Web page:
This post may contain affiliate links, which means that if you click on an affiliate link and make a purchase, I’ll receive compensation at no extra cost to you.
Whether you’re living at your bugout location or bugging in during a major disaster, keeping animal protein available for your family may be a huge task. Some of these methods require preplanning and are best done when the electricity is on to create a stockpile for your family. Others can be done when you’re safely at your bugout location for any game you catch that is large enough for several meals.
Tuna, canned chicken and other canned meat has a shelf-life of five years if you store them properly in a cool dry place. Canning your own meat at home will also provide a far less expensive source of meat and you control what’s in the container. You need a pressure canner to ensure safety, rather than use a water bath, particularly when preserving meat. Hot packing the meat means you pre-cook it first, including spices in the process as you boil. You can even make stews. Raw packing uses chunks of raw meat in the jars and as the meat processes, it creates its own liquid. Both types will keep for years when done properly.
Brining is also known as wet curing. It uses a salty solution for the brine and you submerge the meat in it. There are various recipes, with many adding sugar to improve the flavor, but all of them require approximately four weeks for the meat to completely cure. At least once a week you need to remove the meat and stir the brine, then place the meat back into the jars. You may need to put a spacer in to make sure the meat is completely covered with brine when the jar is closed. If the brine is too thick, replace it and after four weeks, it should be ready to store.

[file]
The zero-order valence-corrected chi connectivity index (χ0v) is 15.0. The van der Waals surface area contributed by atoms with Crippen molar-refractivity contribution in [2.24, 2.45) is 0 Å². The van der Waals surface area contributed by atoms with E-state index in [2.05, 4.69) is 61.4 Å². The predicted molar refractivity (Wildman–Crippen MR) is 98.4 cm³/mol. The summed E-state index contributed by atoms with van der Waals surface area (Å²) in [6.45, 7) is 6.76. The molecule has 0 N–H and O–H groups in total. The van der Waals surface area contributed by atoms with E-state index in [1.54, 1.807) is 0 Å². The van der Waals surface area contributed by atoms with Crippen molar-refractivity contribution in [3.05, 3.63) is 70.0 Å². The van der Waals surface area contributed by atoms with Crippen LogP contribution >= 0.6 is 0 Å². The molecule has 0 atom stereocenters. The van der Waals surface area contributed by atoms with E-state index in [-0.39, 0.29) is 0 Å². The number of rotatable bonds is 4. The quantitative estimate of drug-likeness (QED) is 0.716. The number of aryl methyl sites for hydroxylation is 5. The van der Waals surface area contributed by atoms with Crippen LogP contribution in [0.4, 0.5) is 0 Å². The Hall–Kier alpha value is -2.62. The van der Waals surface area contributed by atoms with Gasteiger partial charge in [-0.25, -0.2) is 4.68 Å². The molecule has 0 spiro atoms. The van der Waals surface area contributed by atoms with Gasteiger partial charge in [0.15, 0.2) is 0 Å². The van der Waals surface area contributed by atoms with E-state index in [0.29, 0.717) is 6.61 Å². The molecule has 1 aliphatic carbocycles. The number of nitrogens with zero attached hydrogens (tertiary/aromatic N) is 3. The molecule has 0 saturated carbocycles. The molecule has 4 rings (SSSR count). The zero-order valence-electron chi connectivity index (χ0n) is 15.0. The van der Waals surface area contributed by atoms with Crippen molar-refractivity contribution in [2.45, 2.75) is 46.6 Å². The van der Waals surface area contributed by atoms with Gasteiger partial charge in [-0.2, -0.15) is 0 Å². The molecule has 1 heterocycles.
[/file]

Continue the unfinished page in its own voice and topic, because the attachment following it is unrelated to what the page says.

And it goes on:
Salt Curing the Meat
Salt curing meat is dry curing it. Just like with brining, salting adds a concentration of salt that inhibits the growth of bacteria and other microorganisms. It’s often used in conjunction with smoking the meat. You need crocks or jars, pickling salt and brown sugar for flavor, cheesecloth, moisture-proof plastic wrap and a cool area that’s no warmer than 38 degrees Fahrenheit. The meat will keep all winter. For extra flavor, you can cold smoke the meat.
Even though dehydrating meat in the sun was a method used for centuries, it only extended the life of the meat for a few weeks, which was often all that was necessary. You can dehydrate meat using a dehydrator and then store it in vacuum sealed jars to extend the shelf-life. You can store it in a cool dry area for quite a long time. Soaking it in salt brine or salting it helps preserve it longer if you’re using the sun to dry it.
Pemmican is one of the original American survival foods. The Native-Americans first used it as a portable source of meat that lasted a long time and then taught the trappers and other immigrants the process. You dry lean meat, crush it into a powder and then add hot, rendered fat with dried crushed fruit for extra flavor. These little balls of calories can be a light weight meal when you’re bugging out to a safe location.